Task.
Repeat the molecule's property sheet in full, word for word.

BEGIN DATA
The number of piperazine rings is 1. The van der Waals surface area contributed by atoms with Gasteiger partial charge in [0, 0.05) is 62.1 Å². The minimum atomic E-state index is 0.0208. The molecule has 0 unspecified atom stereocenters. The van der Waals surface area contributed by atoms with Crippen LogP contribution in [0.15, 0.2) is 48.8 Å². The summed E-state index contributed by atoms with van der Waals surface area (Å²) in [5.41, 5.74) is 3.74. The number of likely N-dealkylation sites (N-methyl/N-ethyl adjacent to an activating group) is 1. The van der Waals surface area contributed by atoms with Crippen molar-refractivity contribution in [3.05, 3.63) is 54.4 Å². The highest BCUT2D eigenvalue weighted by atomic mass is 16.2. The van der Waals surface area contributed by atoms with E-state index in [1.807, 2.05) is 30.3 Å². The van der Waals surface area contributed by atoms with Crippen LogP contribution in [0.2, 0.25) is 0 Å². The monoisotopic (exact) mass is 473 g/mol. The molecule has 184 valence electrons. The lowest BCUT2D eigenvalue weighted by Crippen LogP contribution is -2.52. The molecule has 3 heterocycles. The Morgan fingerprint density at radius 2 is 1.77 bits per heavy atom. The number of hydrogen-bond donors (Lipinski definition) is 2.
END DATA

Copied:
The number of piperazine rings is 1. The van der Waals surface area contributed by atoms with Gasteiger partial charge in [0, 0.05) is 62.1 Å². The minimum atomic E-state index is 0.0208. The molecule has 0 unspecified atom stereocenters. The van der Waals surface area contributed by atoms with Crippen LogP contribution in [0.15, 0.2) is 48.8 Å². The summed E-state index contributed by atoms with van der Waals surface area (Å²) in [5.41, 5.74) is 3.74. The number of likely N-dealkylation sites (N-methyl/N-ethyl adjacent to an activating group) is 1. The van der Waals surface area contributed by atoms with Crippen molar-refractivity contribution in [3.05, 3.63) is 54.4 Å². The highest BCUT2D eigenvalue weighted by atomic mass is 16.2. The van der Waals surface area contributed by atoms with E-state index in [1.807, 2.05) is 30.3 Å². The van der Waals surface area contributed by atoms with Crippen LogP contribution in [0.2, 0.25) is 0 Å². The monoisotopic (exact) mass is 473 g/mol. The molecule has 184 valence electrons. The lowest BCUT2D eigenvalue weighted by Crippen LogP contribution is -2.52. The molecule has 3 heterocycles. The Morgan fingerprint density at radius 2 is 1.77 bits per heavy atom. The number of hydrogen-bond donors (Lipinski definition) is 2.